DEI Expert’s Book Focuses On ‘Diversity Done Right’

Tyronne Stoudemire has been working in Diversity, Equity and Inclusion for 30 years. He is the author of “Diversity Done Right: Navigating Cultural Difference to Create Positive Change in the Workplace." Photo provided by Brown Farmer Media Group.
Tyronne Stoudemire has been working in Diversity, Equity and Inclusion for 30 years. He is the author of “Diversity Done Right: Navigating Cultural Difference to Create Positive Change in the Workplace." Photo provided by Brown Farmer Media Group.

DEI Expert’s Book Focuses On ‘Diversity Done Right’

By Tia Carol Jones

Tyronne Stoudemire’s book "Diversity Done Right: Navigating Cultural Difference in the Workplace and Beyond,” was written from his stories, journal writings, speeches and experiences working in diversity, equity and inclusion for 30 years. Stoudemire is the Senior Vice President of Global Diversity, Equity and Inclusion at Hyatt.

“The word diversity itself is polarizing … people don’t want to say the wrong thing, they don’t want to offend, they don’t want to appear to be dumb or ignorant, so they tend to avoid the word,” Stoudemire said.

Stoudemire defines diversity as the mix of difference and inclusion as making the mix work and equity as the goal. He believes that people should listen to understand, share and seek out information about people from other cultures, and have courageous conversations.

“We’ve got to write the narrative, we’ve got to right the wrongs, we’ve got to tell our stories. If we don’t write the narratives, others will write it for us and it will be wrong,” he said. “It is the power of our world views that shapes our beliefs and our behaviors and how we make decisions and how we resolve conflicts. The more I know about you, the better off I am and the better off we both are.”

Stoudemire said first, it starts with people knowing who they are and where they come from. He acknowledges that it can be hard to remember the things people’s ancestors went through, but it shouldn’t be something people should be ashamed of. While there are conversations about race, there still hasn’t been any solution for racism. He said the more people understand and the less people polarize each other, the more people can move toward closing the gap.

Stoudemire said the game is changing as the demographics of the country changes, but there are people who are fighting against that because of power and control. He said the murder of George Floyd showed people globally how marginalized Black people are in this country.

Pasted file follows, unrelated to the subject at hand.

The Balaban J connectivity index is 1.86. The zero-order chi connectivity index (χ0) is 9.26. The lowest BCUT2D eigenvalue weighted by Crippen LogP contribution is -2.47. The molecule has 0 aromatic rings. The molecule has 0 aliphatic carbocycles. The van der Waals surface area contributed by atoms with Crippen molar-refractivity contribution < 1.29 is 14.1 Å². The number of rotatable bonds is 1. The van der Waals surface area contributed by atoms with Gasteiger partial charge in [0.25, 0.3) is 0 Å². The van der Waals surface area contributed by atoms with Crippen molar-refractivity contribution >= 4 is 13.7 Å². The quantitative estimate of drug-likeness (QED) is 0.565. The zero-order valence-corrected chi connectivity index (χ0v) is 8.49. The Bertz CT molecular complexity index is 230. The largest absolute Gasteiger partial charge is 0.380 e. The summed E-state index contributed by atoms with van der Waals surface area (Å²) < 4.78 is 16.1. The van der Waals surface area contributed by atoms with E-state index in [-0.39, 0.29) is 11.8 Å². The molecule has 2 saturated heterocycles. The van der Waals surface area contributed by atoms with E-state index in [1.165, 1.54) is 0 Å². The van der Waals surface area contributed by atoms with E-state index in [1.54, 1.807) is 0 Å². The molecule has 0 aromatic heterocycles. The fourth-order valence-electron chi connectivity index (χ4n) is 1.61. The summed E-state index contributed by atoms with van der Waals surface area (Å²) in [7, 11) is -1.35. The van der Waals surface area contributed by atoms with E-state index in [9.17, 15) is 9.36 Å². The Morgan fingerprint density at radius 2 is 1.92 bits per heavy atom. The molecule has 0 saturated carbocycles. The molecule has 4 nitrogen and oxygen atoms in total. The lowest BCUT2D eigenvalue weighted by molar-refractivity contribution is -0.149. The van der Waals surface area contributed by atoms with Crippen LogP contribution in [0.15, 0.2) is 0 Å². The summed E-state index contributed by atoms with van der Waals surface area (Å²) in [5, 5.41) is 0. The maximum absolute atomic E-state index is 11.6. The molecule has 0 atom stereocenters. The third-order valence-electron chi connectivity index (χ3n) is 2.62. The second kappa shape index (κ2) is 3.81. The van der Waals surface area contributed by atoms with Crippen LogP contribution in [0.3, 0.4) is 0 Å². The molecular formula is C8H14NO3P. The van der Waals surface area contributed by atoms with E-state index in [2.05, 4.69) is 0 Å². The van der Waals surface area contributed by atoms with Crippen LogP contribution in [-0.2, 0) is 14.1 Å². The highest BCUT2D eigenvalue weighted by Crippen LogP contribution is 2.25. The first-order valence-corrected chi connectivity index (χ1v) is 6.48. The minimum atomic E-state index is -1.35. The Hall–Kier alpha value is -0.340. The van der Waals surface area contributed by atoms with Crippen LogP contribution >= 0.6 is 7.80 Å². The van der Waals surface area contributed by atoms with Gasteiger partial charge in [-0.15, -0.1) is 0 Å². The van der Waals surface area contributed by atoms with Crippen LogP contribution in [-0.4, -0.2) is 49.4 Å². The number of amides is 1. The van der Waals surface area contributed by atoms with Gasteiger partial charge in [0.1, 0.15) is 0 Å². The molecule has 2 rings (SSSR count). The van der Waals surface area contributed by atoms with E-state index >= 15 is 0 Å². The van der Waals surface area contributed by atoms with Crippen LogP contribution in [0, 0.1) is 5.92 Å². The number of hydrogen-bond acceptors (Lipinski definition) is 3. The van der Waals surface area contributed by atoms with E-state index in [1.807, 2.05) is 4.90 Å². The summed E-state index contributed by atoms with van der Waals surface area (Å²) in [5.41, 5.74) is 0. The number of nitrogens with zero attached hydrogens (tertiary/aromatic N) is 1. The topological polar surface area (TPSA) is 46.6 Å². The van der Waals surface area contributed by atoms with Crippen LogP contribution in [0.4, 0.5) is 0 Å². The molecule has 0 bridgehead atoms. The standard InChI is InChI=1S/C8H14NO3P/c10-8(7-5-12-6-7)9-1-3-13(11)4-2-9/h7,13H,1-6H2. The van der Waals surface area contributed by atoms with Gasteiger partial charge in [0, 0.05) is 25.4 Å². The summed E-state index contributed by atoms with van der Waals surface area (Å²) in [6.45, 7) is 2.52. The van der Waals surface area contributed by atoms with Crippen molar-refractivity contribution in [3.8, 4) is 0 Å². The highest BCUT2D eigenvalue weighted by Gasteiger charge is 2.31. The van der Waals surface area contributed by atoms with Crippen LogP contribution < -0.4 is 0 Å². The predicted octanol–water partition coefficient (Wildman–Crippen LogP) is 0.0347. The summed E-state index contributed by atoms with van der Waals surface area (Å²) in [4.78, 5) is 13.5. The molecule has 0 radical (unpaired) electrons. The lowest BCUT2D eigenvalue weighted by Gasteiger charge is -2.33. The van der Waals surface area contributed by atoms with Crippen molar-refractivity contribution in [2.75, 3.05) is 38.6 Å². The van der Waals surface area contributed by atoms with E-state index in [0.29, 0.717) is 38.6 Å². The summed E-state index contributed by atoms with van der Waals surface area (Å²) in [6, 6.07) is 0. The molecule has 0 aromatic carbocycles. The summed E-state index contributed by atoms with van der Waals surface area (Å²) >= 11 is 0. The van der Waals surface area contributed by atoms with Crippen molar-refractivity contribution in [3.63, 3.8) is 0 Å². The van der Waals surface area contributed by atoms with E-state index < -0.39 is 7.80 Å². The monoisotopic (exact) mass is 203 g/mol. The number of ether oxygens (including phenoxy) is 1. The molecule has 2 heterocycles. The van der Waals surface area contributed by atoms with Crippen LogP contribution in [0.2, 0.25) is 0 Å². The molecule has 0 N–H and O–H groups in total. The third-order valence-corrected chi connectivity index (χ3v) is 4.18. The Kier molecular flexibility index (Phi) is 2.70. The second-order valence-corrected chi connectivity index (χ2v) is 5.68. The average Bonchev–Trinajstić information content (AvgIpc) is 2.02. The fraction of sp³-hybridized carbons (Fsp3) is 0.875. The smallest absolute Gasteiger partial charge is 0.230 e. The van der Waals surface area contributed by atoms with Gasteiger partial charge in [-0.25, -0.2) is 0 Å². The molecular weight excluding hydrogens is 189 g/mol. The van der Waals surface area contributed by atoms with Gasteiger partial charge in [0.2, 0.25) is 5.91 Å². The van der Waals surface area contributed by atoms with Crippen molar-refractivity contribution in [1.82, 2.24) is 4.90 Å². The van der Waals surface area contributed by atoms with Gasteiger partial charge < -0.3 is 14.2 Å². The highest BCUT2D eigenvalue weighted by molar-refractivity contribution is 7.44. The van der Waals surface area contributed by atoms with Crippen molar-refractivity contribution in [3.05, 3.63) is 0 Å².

He said companies either reacted or responded to that moment. Companies that reacted over-indexed and didn’t do anything. Hyatt, however, made a commitment to double the representation of women around the globe, with a focus on people of color, and opportunities like Rise HY, and increase Black suppliers. In each case, Hyatt exceeded its goals before 2025. More than 400 women have been promoted to senior level roles, and 38% percent of Hyatt’s hires are Black and African American.

“It isn’t that you can’t find them, they were right in front of you in most cases, you overlooked them for various reasons, which is the biases and systems. We have to understand that systems were created for white men by white men. But, as the world continues to diversify, systems have to be broken down to meet the needs,” he said.

Stoudemire said that empathy plus action equals care and for people to understand each other, people have to lean into other cultures, immersing themselves into that culture and seeking to understand. He said it is a critical moment where people need to go back to the basics, treat everybody the way they would want to be treated.

“Diversity Done Right: Navigating Cultural Difference in the Workplace and Beyond” is available at bookstores, as well as on Amazon.


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Diversity, Equity and Inclusion Expert Tyronne Studemire